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'Shovel-ready' STP projects to take precedence

PORTER: 'The production and publication of STPs has followed a deeply flawed, and rushed, process'

NHS leaders will pick and choose which STP (sustainability and transformation plan) projects will actually be implemented – with too little cash available for all changes to be made.

An NHS England board document reveals that ‘capital is very tight over the next few years’ and health managers will have to identify which changes are ‘essential for unlocking improvements and efficiencies'.

The report says an investigation of the benefits to patients and return on investment will now begin with those projects which are ‘shovel ready’ will be focused on.

All 44 STP footprint areas have now published their plans and earlier this month the BMA revealed that the projects will have to make savings of £26bn between health and social care in total in the next five years.

BMA council chair Mark Porter said: ‘The production and publication of STPs has followed a deeply flawed, and rushed, process mired in secrecy and the professionals expected to deliver these changes on the frontline have often had little or no involvement.

‘This document clearly reveals what we have been saying for some months now – that these plans cannot work without proper capital investment up front and genuine clinical engagement.

'It appears neither of these things are in place and unless that changes the process will simply be another pointless, painful and costly top-down NHS reorganisation.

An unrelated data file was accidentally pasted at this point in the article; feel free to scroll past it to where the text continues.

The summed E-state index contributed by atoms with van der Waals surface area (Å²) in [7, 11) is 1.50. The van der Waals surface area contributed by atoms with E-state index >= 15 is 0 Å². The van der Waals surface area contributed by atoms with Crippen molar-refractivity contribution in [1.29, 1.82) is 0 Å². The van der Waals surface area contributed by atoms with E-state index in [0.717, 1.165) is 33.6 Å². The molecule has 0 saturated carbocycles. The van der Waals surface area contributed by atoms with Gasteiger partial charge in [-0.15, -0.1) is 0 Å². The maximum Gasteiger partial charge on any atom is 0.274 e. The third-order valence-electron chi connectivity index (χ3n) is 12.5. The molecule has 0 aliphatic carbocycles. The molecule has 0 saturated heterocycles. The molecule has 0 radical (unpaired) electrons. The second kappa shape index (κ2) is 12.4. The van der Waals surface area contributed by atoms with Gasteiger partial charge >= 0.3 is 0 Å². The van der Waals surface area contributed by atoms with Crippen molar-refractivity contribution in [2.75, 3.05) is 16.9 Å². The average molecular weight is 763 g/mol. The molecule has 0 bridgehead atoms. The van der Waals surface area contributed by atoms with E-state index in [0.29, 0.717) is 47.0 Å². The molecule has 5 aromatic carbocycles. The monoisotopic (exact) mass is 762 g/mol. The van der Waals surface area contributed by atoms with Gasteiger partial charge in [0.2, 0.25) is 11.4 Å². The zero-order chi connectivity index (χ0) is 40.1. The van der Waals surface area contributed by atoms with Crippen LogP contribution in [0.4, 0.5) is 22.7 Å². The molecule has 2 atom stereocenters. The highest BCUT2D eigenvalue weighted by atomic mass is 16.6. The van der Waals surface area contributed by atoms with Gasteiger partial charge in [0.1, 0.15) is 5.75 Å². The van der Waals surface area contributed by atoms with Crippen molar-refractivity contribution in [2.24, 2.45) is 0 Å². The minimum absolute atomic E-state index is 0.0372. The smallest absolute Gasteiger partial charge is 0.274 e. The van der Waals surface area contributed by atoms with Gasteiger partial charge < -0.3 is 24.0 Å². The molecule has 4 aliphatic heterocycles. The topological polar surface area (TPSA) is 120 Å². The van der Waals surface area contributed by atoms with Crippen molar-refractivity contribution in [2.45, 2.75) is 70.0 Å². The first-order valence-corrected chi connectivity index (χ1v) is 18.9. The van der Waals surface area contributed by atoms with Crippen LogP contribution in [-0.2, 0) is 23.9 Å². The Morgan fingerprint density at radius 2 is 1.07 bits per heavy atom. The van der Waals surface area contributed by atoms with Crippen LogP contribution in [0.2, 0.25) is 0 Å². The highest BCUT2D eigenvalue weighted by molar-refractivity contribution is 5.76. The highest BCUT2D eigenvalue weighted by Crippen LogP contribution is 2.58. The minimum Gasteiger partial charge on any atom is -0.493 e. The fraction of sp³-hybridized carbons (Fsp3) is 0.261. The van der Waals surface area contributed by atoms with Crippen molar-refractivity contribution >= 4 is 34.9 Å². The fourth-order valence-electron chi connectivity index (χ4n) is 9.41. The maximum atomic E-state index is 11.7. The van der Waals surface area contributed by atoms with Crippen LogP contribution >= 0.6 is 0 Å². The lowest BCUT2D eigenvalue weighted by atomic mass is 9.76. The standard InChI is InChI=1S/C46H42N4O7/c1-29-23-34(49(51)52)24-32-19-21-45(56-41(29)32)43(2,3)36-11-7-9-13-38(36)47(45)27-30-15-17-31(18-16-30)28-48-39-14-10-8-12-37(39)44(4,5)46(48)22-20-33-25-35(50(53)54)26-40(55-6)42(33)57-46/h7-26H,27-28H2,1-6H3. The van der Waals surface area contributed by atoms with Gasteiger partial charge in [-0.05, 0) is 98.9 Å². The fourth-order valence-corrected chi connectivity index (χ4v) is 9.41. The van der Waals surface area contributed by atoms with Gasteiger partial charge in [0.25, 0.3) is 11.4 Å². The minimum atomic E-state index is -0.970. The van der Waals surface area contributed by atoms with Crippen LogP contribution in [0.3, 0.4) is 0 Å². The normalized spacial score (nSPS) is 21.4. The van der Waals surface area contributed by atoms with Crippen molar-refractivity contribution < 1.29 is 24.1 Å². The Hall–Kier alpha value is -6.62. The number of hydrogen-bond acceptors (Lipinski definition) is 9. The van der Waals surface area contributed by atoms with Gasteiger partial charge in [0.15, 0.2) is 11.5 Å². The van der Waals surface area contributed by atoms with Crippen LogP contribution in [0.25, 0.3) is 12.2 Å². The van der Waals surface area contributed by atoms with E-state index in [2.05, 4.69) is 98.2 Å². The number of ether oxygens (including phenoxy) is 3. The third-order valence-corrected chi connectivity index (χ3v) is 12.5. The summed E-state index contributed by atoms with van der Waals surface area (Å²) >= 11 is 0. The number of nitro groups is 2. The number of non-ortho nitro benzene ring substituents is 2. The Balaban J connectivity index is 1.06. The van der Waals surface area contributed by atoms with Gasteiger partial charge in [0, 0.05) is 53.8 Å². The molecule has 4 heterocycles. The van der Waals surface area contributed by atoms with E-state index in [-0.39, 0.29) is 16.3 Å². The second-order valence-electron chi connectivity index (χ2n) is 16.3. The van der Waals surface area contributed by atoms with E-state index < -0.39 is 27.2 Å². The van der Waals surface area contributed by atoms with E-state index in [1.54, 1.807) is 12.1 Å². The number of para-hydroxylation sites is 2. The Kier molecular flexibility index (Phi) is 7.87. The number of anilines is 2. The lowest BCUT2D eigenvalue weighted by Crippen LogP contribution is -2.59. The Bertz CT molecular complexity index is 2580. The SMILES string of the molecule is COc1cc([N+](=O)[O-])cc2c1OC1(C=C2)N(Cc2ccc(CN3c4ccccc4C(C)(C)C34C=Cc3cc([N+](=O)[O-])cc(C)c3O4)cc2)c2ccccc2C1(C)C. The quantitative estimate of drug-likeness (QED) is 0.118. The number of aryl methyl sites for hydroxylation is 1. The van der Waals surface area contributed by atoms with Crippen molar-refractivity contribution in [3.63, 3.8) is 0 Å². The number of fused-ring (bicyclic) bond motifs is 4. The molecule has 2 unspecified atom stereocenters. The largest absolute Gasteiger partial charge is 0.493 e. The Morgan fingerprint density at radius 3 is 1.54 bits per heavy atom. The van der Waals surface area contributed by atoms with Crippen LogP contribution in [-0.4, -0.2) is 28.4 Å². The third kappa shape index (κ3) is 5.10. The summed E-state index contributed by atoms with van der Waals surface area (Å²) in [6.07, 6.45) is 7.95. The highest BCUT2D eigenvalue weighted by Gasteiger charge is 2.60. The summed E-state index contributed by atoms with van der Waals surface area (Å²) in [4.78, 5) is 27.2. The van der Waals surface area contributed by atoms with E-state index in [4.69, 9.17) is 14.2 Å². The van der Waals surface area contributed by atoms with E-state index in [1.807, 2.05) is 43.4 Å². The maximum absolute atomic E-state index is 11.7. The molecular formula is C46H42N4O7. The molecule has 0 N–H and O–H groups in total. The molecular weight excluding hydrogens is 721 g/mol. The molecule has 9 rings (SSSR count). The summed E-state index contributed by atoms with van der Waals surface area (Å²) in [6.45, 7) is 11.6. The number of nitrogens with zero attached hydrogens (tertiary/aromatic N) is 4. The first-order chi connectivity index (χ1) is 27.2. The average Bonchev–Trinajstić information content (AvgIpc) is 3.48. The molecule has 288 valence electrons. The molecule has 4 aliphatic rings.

‘The Government must take stock and consider its funding of the NHS. Not only are staff exhausted and demoralised on the frontline but they are being asked to deliver world-class care with second-class resources.

‘STPs appear to be more influenced by the need to make another £26bn of savings than improving the availability of healthcare services, and so risk making these deep, painful problems much worse.’

 

Team work

According to the report, which went before the NHS England board on Thursday, STPs are now turning their efforts toward implementation, with regional teams from the national health body set up to support each area.

The NHS England teams will look to ensure that a ‘minimum infrastructure’ – which could include particular staffing plans, a finance function and a team to lead local engagement – is in place in each area.

The document says: ‘The next step is to make STPs real through two-year operational plans and to complete the contracting round by 23 December.

'By agreeing contracts early and quickly, we have an opportunity to cut through the traditional process. This will enable us to move into the New Year with a practical focus on implementation.’

It adds: ‘Capital is very tight over the next few years; STPs’ requests exceed what is available. This review will identify strategic schemes that are essential for unlocking local improvements and efficiencies.

'To support strategic schemes, we will need to understand the benefit to patients, including return on investment, when they will pay back and expected clinical benefits. We will also want to focus on those that are “shovel ready”.’

It comes just a week after the BMA revealed that two-thirds of doctors have seen no clinical or public engagement on STPs.

Results from the association’s latest quarterly survey revealed that 64 per cent of doctors said they had witnessed no engagement on the STP process in their area, despite expectations that all 44 plans would be published by the end of 2016.

The findings also showed that while seven out of 10 doctors are aware of STPs only one in 10 supported their introduction, with six in 10 unsure of their position.

Read the NHS England board document

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